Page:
Is it possible to compare the R squared?
Is there a transformation to make the R squared for probit and ML (OLS) compareable?


Christoph Weber
 Linda K. Muthen posted on Wednesday, April 25, 2012 - 11:08 am
You should not compare the R-square values from a continuous and a categorical dependent variable. There is no such transformation.
 ri ri  posted on Wednesday, September 03, 2014 - 1:50 am
I have a question about the significance of R-square. I also have categorical dependent variable. while using WLSMV I set up a latent Response variable. When I looked at the R square's p value, it is above .05 thus not significant. There is also an insiginificant p value of the r square of one of my latent continous variable which is a mediator. What does this mean?

Could you help me to Interpret this result?

Thank you!
 Bengt O. Muthen posted on Wednesday, September 03, 2014 - 3:16 pm
For general interpretation matters like these, you want to turn to SEMNET.
 ri ri  posted on Wednesday, September 03, 2014 - 11:46 pm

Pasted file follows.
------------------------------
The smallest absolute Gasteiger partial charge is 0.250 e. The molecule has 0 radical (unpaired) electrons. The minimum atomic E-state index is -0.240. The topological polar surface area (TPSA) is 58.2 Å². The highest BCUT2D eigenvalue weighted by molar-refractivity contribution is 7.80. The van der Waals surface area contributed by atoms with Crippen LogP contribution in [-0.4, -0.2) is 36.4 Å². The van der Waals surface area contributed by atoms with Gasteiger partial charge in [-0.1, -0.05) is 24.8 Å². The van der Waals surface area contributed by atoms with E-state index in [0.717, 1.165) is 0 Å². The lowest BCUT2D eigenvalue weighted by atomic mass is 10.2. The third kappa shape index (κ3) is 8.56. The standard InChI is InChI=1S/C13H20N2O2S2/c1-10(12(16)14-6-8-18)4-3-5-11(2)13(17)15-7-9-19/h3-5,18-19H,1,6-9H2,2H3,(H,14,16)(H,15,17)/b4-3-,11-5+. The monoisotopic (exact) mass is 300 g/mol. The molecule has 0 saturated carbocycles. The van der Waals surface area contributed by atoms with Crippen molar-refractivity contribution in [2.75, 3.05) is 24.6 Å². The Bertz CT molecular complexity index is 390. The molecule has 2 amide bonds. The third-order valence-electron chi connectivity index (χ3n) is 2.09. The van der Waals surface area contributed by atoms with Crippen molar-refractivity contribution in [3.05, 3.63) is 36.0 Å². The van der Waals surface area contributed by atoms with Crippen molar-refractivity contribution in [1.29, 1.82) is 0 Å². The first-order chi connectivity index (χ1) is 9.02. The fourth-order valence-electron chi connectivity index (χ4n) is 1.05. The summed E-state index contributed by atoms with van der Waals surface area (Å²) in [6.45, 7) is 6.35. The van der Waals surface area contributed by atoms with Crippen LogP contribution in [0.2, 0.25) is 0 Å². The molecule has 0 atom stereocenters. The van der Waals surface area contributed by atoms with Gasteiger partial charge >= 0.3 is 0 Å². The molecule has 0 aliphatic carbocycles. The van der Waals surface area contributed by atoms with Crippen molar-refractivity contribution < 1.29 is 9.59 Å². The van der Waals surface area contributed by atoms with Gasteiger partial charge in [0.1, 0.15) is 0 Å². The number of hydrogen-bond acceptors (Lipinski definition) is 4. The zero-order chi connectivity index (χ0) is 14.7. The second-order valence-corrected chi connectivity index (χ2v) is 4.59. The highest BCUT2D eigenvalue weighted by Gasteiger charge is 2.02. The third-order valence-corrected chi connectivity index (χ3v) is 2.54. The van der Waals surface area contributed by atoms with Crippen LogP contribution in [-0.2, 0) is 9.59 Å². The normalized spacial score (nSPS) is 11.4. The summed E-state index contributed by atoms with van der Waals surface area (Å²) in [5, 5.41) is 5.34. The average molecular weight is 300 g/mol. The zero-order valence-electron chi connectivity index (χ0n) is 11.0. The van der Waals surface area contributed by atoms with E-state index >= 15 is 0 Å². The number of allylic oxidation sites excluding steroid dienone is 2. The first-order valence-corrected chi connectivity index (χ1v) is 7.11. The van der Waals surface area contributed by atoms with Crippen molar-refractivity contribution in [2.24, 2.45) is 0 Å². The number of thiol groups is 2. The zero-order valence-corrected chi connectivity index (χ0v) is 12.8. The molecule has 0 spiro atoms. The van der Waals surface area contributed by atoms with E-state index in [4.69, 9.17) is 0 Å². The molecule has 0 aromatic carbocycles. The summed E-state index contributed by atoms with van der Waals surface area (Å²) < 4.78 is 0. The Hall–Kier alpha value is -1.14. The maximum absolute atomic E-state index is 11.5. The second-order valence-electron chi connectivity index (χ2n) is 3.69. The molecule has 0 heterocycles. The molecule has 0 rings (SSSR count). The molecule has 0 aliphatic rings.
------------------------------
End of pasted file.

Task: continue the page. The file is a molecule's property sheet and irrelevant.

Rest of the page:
I was wondering, when interpreting explained variance, can R square value be directly interpreted as the variance explained by predictors? Because when y is a categorical, it is a probit Regression.
 ri ri  posted on Thursday, September 04, 2014 - 4:47 am
I found the answer. You have explained in the previous post. Thank you!
 Chenqq posted on Saturday, May 12, 2018 - 6:05 am
Dear everyone, should R-Square be reported in multivariable regression in one paper?
 Bengt O. Muthen posted on Monday, May 14, 2018 - 4:27 pm
This question is suitable for SEMNET.
 Gaye Ildeniz posted on Saturday, July 06, 2019 - 11:42 am

A little confused from the posts above.

I have Full SEM with all categorical indicators (likert-type scales) for the latent variables, estimated using WLSMV.

1. So, can I use the R-square estimates for the DVs (latent) or not?
2. If yes: since all my variables are treated as categorical, can I compare these R-square values?